Global issues like climate change are challenging for adults, let alone 12-year-olds, to understand. GMRI’s newest education program, PowerHouse, takes climate change out of students’ textbooks and onto their kitchen tables – allowing them to grapple with this complex issue through the lens of their own electricity usage.
Maine leads the nation with the highest installed base of smart meters. With 95 percent of homes equipped with these advanced electricity meters, almost all Maine families now have access to detailed information about their household energy use.
PowerHouse fuses this detailed data with an educational framework that helps students conduct experiments and examine the impact of their families’ electricity usage. Equipped with this information, they can use the program to set electricity management goals and monitor their families’ progress.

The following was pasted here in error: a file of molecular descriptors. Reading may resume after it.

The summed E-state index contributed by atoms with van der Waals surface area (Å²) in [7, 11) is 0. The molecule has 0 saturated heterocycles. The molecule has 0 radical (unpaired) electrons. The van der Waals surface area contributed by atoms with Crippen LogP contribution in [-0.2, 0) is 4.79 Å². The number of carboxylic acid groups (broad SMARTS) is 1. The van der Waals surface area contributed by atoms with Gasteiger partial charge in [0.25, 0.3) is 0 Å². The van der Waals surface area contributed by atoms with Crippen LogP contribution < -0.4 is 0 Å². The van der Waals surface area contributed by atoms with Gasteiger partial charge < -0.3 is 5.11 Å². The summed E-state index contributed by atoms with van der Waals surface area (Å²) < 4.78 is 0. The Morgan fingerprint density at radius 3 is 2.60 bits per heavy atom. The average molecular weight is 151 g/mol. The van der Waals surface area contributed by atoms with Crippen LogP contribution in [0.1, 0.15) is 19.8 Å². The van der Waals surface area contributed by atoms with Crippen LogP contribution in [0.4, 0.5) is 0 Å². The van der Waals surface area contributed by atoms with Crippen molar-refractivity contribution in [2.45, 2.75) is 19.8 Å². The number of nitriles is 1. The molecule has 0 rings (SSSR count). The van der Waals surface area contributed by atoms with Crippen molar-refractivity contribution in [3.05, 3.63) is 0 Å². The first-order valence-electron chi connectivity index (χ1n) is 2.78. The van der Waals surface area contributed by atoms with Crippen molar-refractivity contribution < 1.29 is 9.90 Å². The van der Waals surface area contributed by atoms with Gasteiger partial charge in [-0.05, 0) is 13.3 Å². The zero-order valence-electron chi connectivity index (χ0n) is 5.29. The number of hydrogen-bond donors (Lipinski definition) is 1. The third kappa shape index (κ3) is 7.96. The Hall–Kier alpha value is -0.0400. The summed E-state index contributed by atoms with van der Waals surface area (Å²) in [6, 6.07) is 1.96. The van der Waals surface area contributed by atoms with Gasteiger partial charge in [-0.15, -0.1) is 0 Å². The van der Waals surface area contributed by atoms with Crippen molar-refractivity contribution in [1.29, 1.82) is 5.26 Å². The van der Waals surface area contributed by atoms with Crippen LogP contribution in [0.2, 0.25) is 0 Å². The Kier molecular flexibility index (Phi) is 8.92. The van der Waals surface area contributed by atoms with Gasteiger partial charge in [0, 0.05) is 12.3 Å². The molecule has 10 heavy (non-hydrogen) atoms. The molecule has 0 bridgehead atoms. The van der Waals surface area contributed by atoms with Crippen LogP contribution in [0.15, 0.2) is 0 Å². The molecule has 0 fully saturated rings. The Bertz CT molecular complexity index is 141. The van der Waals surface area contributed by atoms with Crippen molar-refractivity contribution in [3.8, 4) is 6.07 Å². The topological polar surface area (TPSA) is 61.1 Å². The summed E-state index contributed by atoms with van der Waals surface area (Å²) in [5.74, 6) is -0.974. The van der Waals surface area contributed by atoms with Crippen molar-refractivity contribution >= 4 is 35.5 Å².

Engaging students with this personally relevant data places them at the center of their learning, a key approach of our education programs.
Earlier this month, PowerHouse garnered national recognition from the White House and the Department of Energy for its latest enhancement – a feature called, “How Clean is Your Shirt?” This new tool overlays students’ hourly home electricity usage with its hourly carbon emissions. They can then explore how and why the carbon impact of their electricity usage varies throughout the day. The DOE selected it as one of four finalists for Best Overall Application in its Apps for Energy Challenge, earning us an invitation from the White House to show off the site in Washington, D.C.
Over the summer, we will be conducting a major update to the prototype PowerHouse website. We expect to bring the program out of beta in the fall and begin the rollout to classrooms across the state.